Ground Truth Project Needs to Come Clean on ICEJ Reporting

The Ground Truth Project, a Boston-based nonprofit, describes itself as an organization “dedicated to training and mentoring the next generation of journalists.” The project, which has deep ties to the public broadcasting behemoth WGBH, states that it “focuses on issues of social justice” including, among other things, “religious affairs.”

The organization’s recent hit piece on Evangelical support for Israel, produced by founder and executive director Charles Sennott, indicates that the project, founded in 2014, is not committed to training young journalists in the ethical demands of credible journalism, but instead serves as a medium through which Sennott indoctrinates young journalists with his long-standing anti-Israel, anti-American and anti-Evangelical biases.

In a three-part “End of Days” podcast series posted on NPR’s website, Sennott uses a number of propaganda techniques to portray Israel’s Evangelical supporters as weirdos who have used their control over American foreign policy in the Middle East to single-handedly kill the peace process by moving the U.S. Embassy from Tel Aviv to Jerusalem.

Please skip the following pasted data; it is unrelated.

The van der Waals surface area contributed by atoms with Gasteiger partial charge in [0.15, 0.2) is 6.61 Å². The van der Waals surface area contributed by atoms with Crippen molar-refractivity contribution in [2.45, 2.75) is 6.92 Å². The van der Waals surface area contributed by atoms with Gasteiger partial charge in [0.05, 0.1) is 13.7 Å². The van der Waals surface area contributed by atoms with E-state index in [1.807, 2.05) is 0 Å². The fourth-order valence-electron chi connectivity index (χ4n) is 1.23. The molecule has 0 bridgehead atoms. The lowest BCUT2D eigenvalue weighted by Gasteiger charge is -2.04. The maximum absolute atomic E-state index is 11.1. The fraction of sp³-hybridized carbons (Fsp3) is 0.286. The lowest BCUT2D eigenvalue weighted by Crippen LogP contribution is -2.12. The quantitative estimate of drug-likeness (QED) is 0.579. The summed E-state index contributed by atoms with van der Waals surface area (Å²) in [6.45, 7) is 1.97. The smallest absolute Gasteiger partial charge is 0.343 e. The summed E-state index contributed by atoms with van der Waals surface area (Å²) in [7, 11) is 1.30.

The podcast series makes no mention of the terror attacks during the Second Intifada that gave an entire generation of Israelis (many of whom support a two-state solution) good reason to believe that peace with the Palestinians is not in the cards with current Palestinian leaders. Nor does the podcast mention the extremist ideology promoted by the Palestinian Authority, Hamas and other terror groups such as Palestinian Islamic Jihad. In Sennott’s reporting at the Ground Truth Project it is Christian Zionists — not Palestinian terrorists — who are the real spoilers of the peace process.